It literally took me about four pages in this work to realize that I would love this book if it could only keep up with the foundation I had laid eyes on. And it did, filled to the brim with modern affirmations and epiphanies of realization, Borderless moves forward with all the things that wrap our current society with conundrums of . . . how do we move forward in a world where technology is trying to tell us too much?

Diana is an former CIA spy and is wrapped up in a swirling mission to take over a megacorporation called Commonweath that built a system that gives people all their information called the feed and their plan to form a one world government. The feed tells you when your friend is walking toward you down the hallway and that’s just the brunt of it. Every institution is a computer and the feed has all the information about everything. But, is the information being curated in disfavor? Are things being selectively hidden? What will they do to keep America running in this fictional world when this technology is trying to free itself? How will you be free when you are relying on bent, hand fed influences?

“The only way to fight someone that knew your weaknesses was to feign indifference.”

Borderless Pg. 109, Eliot Peper

I learned tons of words and phrases in this book and that makes me excited when they are used properly and put in place like a carefully set stone. While some words were repeated and just fancy names for foreign yogurt ( this was the worst, but still great example of the variety in flavor ), I thought it was great. I have a big long note in my note taking app that has a lot of the words I learned, but here I will pick four of them so that you may get a taste of what Borderless has in store as far as verbiage:

  • in·dom·i·ta·ble
    /inˈdämədəb(ə)l/
    adjective
    impossible to subdue or defeat.
    “a woman of indomitable spirit”
  • key·stone
    /ˈkēˌstōn/
    noun
    a central stone at the summit of an arch, locking the whole together.
  • re·al·po·li·tik
    /rāˈälpōliˌtēk/
    noun
    a system of politics or principles based on practical rather than moral or ideological considerations.
  • feign
    /fān/
    verb
    pretend to be affected by (a feeling, state, or injury).
    ARCHAIC
    invent (a story or excuse).
    ARCHAIC
    indulge in pretense.

Make no mistake, I am no salesman so when I gloat simply for the fact that this is book #2 in the series, it worked so well despite my jumpy list-add clicking fingers, AND the fact that I found it in the first place makes me an extra happy camper today in the reading department.

Recommendation:

Presented with more than plausible real-world problems in a not-too-distant future spanning places all over the world, Borderless not only delivers a solid story, bringing all the moving pieces of international adult playgrounds together together quite nicely, it has style, knowledge, form and continuous breaths of fresh air and a perfect pacing to match. There wasn’t a single page I didn’t highlight something of worth or was tempted, then giving in to research a reference to people, places and things. This story deserves ★★★★★ five stars out of five, all day long.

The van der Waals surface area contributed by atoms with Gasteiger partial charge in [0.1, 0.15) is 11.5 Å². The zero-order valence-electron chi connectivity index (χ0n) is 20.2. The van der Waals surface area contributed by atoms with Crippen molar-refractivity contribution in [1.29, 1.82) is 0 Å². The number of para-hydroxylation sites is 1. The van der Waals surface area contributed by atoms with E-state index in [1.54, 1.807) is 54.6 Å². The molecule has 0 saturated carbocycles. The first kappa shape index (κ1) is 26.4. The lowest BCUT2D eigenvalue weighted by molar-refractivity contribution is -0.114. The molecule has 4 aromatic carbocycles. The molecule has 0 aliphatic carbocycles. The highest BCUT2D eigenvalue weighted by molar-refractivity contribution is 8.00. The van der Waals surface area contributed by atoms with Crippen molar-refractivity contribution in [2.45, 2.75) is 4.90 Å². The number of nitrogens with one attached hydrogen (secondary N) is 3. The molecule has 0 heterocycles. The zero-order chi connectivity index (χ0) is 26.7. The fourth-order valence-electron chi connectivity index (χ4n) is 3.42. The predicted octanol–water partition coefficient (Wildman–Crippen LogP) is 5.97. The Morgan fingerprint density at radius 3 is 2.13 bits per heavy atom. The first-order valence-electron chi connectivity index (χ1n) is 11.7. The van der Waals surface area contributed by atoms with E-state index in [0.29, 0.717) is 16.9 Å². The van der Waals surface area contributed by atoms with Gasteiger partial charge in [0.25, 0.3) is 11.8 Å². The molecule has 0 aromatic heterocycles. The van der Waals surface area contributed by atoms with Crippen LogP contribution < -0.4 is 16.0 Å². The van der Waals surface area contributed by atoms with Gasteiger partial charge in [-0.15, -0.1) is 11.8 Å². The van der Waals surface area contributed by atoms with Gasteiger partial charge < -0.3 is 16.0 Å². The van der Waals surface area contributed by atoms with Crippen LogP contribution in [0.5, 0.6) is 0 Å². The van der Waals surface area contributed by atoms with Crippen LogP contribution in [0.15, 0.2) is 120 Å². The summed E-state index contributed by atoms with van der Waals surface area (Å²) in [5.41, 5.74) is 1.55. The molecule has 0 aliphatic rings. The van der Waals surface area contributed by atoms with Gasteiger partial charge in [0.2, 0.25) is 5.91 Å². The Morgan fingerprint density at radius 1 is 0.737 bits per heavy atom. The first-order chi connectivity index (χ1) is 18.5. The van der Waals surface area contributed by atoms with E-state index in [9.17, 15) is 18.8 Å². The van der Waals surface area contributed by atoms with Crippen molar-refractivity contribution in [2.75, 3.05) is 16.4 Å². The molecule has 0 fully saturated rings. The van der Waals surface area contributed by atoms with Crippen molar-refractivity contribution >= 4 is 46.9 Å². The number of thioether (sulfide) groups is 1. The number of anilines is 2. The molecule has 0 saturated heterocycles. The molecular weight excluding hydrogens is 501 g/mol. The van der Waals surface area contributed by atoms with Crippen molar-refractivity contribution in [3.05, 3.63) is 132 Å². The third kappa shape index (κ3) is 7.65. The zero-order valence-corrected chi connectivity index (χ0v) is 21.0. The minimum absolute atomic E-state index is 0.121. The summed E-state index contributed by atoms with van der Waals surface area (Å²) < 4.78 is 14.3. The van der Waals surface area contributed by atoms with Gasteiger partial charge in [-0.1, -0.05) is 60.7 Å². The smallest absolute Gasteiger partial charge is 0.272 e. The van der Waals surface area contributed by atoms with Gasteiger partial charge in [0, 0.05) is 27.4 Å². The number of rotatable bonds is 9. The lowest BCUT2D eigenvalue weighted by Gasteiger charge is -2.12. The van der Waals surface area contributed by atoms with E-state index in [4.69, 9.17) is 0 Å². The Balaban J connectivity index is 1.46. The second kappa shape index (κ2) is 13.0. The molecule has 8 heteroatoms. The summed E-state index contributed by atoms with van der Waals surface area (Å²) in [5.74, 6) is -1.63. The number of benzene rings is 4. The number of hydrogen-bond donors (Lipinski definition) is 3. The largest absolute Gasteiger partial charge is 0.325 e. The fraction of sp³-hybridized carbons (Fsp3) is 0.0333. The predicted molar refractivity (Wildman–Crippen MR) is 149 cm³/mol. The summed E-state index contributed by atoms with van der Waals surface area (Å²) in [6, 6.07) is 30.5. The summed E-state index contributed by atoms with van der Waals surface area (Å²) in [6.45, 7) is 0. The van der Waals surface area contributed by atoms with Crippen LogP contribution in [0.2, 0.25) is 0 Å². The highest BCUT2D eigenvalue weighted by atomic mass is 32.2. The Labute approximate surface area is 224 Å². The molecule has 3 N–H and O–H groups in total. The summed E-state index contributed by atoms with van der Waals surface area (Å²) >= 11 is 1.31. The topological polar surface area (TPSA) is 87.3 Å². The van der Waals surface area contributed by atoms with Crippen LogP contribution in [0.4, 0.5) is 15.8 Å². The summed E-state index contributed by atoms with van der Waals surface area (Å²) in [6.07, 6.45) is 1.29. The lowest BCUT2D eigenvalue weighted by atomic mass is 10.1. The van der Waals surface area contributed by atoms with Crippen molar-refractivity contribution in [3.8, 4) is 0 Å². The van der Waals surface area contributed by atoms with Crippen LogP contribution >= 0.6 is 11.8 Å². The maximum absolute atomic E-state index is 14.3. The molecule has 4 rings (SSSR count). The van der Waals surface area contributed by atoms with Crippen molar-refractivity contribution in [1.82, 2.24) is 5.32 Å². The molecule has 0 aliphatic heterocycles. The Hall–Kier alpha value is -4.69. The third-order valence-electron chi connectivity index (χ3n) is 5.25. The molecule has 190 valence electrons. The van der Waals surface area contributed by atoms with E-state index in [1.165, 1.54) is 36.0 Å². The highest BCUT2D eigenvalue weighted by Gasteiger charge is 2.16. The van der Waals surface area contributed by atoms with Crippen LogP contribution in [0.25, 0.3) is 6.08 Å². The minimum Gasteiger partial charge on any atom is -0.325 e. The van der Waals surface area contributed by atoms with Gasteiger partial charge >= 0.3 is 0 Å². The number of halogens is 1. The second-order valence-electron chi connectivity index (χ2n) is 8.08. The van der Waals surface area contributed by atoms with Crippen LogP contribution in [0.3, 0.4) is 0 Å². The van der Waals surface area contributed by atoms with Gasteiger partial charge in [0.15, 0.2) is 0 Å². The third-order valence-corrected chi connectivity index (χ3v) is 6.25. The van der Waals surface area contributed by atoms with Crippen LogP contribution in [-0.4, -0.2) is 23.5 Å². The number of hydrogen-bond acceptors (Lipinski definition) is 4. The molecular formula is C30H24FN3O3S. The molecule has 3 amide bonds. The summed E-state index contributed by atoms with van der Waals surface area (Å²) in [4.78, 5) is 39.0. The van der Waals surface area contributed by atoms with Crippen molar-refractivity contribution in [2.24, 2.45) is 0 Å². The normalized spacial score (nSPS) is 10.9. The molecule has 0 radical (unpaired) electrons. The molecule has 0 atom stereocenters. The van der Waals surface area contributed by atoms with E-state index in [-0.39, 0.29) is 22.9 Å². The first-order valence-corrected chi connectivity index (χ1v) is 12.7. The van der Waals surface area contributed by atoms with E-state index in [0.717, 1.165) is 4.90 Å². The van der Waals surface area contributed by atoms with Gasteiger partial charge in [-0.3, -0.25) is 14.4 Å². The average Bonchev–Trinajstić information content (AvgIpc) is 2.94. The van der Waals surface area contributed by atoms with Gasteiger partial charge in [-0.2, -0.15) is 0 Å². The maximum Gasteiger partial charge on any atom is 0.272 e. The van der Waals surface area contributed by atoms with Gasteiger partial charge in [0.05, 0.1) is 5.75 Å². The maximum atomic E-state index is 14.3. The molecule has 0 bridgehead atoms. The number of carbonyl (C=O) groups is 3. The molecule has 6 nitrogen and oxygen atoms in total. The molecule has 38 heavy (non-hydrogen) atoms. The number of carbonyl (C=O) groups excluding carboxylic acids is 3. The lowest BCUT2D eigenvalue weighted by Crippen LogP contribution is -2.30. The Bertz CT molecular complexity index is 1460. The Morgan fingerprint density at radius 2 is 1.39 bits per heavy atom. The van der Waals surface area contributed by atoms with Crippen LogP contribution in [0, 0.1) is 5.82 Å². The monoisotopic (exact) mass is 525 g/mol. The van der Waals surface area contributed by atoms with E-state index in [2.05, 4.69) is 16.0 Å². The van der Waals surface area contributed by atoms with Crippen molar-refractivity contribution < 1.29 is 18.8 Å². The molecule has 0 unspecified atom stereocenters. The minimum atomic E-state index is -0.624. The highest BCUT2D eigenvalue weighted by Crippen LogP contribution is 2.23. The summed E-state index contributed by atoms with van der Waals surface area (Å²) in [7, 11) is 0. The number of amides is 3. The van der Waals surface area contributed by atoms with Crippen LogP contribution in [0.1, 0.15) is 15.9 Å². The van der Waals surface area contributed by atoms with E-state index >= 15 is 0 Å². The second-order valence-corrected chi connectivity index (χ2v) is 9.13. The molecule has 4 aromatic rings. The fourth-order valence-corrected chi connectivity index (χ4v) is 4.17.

Music Bonus:

Dub FX with Not Cool – Lyrics @ Genius.com – Get down with the feel good jimmy jams!

Guys and gals, until next time – may you find all the happiness that your life can fit in it’s happy spot – S.D. McKinley.

Categories
Book Reviews Other Reviews

Review: Big Damn Sin City: The Hard Good Bye: Part #4

All images are © 2014 Dark Horse Books / Frank Miller, All opinions are my own.

Introduction:

Previously, we covered Part 3 of The Hard Goodbye. Now, we have a continuation with Part 4.

In this post, I will cover Part 3 of the Chapter titled “The Hard Goodbye”.

WARNING: This book most certainly is NSFW and only for adults. I will do my best to leave the vulgarities out of it so that everyone can enjoy. Although, if you can stomach the madness to achieve the full effect, a proper purchase of the source materials is recommended.

WARNING: Spoilers ahead: In depth review including respectable, occasional snaps of the art work and surrounding thoughts.

Big Damn Sin City: The Hard Goodbye: Part 4

Part 4 of The Hard Goodbye starts off with a some memories of a friend named Chuck that was retarded, but Marv loved him because he was “dumb enough to think he was a genius” and he compares those memories with his current dilemmas.

“I’ve been framed for murder and the cops are in on it. But the real enemy, the son of a bitch who killed the angel lying next to me, he’s out there somewhere, out of sight, the big missing piece that’ll give me the how and the why and a face and a name and a soul to send screaming into hell.”

He continues with details of a plan based off the information his mother gave him about the previous visitors looking for him. His plan involves sending him, whoever it is, an invitation and if he doesn’t die in the process, he’ll get a couple more pieces that fit this puzzle.